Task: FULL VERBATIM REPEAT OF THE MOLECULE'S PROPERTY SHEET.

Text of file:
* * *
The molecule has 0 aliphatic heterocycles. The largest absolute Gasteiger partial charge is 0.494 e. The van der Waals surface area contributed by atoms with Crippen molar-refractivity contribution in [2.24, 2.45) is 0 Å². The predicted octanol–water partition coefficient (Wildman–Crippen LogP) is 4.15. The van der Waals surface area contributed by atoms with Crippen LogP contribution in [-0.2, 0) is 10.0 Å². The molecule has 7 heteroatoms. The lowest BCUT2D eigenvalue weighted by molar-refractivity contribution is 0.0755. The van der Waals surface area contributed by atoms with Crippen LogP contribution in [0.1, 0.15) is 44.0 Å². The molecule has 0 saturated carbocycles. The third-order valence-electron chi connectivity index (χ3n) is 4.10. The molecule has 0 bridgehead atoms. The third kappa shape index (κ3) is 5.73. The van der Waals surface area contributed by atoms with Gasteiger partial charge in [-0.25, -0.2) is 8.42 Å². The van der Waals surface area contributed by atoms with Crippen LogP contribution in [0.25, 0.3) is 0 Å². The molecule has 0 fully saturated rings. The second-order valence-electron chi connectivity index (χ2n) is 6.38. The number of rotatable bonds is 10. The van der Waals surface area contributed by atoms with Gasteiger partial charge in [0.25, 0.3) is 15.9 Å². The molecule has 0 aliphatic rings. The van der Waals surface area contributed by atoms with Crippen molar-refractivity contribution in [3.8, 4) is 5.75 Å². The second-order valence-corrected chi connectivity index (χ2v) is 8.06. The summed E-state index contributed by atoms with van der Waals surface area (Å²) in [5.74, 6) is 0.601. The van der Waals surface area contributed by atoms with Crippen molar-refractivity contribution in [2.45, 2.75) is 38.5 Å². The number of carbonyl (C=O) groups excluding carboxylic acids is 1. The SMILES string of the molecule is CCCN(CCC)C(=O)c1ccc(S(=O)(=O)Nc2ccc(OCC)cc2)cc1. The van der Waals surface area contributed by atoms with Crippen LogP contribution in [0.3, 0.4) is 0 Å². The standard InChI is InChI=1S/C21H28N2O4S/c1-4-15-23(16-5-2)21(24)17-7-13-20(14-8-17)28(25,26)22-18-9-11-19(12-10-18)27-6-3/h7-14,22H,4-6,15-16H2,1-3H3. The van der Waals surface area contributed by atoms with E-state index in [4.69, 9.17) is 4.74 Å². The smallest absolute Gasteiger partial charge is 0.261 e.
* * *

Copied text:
The molecule has 0 aliphatic heterocycles. The largest absolute Gasteiger partial charge is 0.494 e. The van der Waals surface area contributed by atoms with Crippen molar-refractivity contribution in [2.24, 2.45) is 0 Å². The predicted octanol–water partition coefficient (Wildman–Crippen LogP) is 4.15. The van der Waals surface area contributed by atoms with Crippen LogP contribution in [-0.2, 0) is 10.0 Å². The molecule has 7 heteroatoms. The lowest BCUT2D eigenvalue weighted by molar-refractivity contribution is 0.0755. The van der Waals surface area contributed by atoms with Crippen LogP contribution in [0.1, 0.15) is 44.0 Å². The molecule has 0 saturated carbocycles. The third-order valence-electron chi connectivity index (χ3n) is 4.10. The molecule has 0 bridgehead atoms. The third kappa shape index (κ3) is 5.73. The van der Waals surface area contributed by atoms with Gasteiger partial charge in [-0.25, -0.2) is 8.42 Å². The van der Waals surface area contributed by atoms with Crippen LogP contribution in [0.25, 0.3) is 0 Å². The molecule has 0 fully saturated rings. The second-order valence-electron chi connectivity index (χ2n) is 6.38. The number of rotatable bonds is 10. The van der Waals surface area contributed by atoms with Gasteiger partial charge in [0.25, 0.3) is 15.9 Å². The molecule has 0 aliphatic rings. The van der Waals surface area contributed by atoms with Crippen molar-refractivity contribution in [3.8, 4) is 5.75 Å². The second-order valence-corrected chi connectivity index (χ2v) is 8.06. The summed E-state index contributed by atoms with van der Waals surface area (Å²) in [5.74, 6) is 0.601. The van der Waals surface area contributed by atoms with Crippen molar-refractivity contribution in [2.45, 2.75) is 38.5 Å². The number of carbonyl (C=O) groups excluding carboxylic acids is 1. The SMILES string of the molecule is CCCN(CCC)C(=O)c1ccc(S(=O)(=O)Nc2ccc(OCC)cc2)cc1. The van der Waals surface area contributed by atoms with Crippen LogP contribution in [0.3, 0.4) is 0 Å². The standard InChI is InChI=1S/C21H28N2O4S/c1-4-15-23(16-5-2)21(24)17-7-13-20(14-8-17)28(25,26)22-18-9-11-19(12-10-18)27-6-3/h7-14,22H,4-6,15-16H2,1-3H3. The van der Waals surface area contributed by atoms with E-state index in [4.69, 9.17) is 4.74 Å². The smallest absolute Gasteiger partial charge is 0.261 e.